Are we allowed to use third party components like open source libraries etc to implement a solution? Are there limitations on component licensing?

Yes, provided these are declared in the presentation and are being used lawfully i.e. under licence. Use of third party components will be taken into account by judges when evaluating entries.

Will there be wireless internet access?

Yes, although you might want to consider bringing a back up just in case ours fails at any point during the weekend.

Can we use any programming language?

Yes

The full T&Cs are available online and a short “Key Facts” section below provides an overview of the headline terms and conditions. This Key Facts page is provided for your convenience only and you should still ensure you read the full terms and conditions available at www.open.glasgow.gov.uk/hackathon before signing up to take part in a Hackathon.

Keep an eye on the blog, like us on Facebook or follow us on Twitter. Do you have any questions? Just post in the comments below and we’ll get back to you as soon as possible.

What support is available at the Future Hacks?

HACKATHON TERMS AND CONDITIONS – KEY FACTS

Below are some key conditions which govern your participation in any of the GCC Hackathons. This is not a comprehensive list and you should ensure you read the full terms and conditions available at www.open.glasgow.gov.uk/hackathon before signing up to take part. Any updates to the terms and conditions will be posted there.

• Intellectual Property Rights in the entry will remain vested in the entrant or third party who created them, however, you need to be comfortable in disclosing your idea to the Judging Panel, other participants and guests at the Hackaton.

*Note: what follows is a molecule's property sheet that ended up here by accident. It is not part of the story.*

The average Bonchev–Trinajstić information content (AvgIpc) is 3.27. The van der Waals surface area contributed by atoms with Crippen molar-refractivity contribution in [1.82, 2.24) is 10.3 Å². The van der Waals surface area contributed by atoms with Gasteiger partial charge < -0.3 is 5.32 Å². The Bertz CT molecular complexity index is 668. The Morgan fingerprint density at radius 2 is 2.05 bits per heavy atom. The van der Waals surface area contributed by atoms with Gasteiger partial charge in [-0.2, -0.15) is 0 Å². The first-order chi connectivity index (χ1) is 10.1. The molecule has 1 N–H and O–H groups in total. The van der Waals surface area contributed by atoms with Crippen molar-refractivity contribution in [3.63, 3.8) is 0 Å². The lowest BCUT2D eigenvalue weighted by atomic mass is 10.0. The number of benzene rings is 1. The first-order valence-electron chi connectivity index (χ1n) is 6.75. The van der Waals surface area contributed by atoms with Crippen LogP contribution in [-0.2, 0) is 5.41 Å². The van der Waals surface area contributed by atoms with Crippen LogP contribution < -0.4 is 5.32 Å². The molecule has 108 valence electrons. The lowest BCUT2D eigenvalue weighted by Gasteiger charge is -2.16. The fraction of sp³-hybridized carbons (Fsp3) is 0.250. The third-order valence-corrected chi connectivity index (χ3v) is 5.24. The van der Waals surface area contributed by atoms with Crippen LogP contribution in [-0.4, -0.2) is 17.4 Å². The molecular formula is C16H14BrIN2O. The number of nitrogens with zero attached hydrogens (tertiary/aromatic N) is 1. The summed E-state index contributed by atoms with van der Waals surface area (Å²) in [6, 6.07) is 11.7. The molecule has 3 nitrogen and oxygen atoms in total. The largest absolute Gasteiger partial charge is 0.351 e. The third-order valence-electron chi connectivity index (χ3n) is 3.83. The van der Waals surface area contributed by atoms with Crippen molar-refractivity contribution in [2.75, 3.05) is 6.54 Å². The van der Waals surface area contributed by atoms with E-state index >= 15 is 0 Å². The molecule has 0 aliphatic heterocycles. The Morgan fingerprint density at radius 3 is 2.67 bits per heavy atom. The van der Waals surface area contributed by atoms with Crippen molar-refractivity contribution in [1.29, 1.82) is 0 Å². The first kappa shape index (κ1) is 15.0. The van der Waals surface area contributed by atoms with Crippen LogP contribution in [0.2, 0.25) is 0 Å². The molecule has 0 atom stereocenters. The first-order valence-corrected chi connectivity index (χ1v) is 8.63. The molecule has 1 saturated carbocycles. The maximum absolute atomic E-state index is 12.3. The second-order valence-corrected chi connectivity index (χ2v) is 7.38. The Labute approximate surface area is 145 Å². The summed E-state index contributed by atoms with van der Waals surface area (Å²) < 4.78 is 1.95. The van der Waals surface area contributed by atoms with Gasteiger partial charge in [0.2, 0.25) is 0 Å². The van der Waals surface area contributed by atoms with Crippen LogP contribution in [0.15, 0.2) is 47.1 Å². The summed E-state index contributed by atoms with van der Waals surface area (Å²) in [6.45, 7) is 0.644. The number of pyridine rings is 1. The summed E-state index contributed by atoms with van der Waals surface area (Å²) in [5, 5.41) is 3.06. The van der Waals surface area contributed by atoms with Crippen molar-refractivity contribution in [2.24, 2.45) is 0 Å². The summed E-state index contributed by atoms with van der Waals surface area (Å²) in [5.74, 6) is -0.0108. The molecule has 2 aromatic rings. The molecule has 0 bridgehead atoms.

• Your image may be used in photographs or videos taken at the Hackathon for publicity by GCC, TSB or the Future City | Glasgow Project.

• You will indemnify GCC against all costs and expenses in connection with any infringement or alleged infringement of third party Intellectual Property Rights

• Prize money will be divided equally among the members of the winning team and paid by cheque (subject to the members of the winning team signing the necessary mandate form which should be completed by participants in advance and submitted to the Event Organiser immediately following announcement of the winning entry). Should any member of the winning team prefer funds to be paid to anyone else or any body corporate, they will require to sign a disclaimer regarding application of the funds by such third party before funds can be paid out.

• Teams must be formed and intimated to the Event Organiser by 9pm on the Friday of the Hackathon. The composition of the Team can be changed during the course of the Hackathon if notified to the Event Organiser immediately and before final pitches. If no changes are so notified, prize money will be distributed equally among the members of the winning team as notified on Friday evening.

• Should you win a Hackathon, it is your responsibility to come to an agreement with your other team members on how Intellectual Property Rights will be attributed and how prize money will be applied to developing the winning entry. GCC accepts no liability for how IPR is dealt with amongst the winning team nor how the team members use their proportion of the prize money.

• GCC, its Future City | Glasgow Project and the Technology Strategy Board may use your personal data provided when you register for a Hackathon for the purposes of running the Hackathon and/or marketing/advertising any future Hackathons to you.

• If, in the reasonable opinion of the Judging Panel, the entries are insufficient in number or quality, GCC reserves the right not to make an award without liability to any entrant.

• After the Hackathon, GCC may require you and your team mates to submit progress reports on the development of the winning entry at 3 months, 6 months and 9 months after the Hackathon.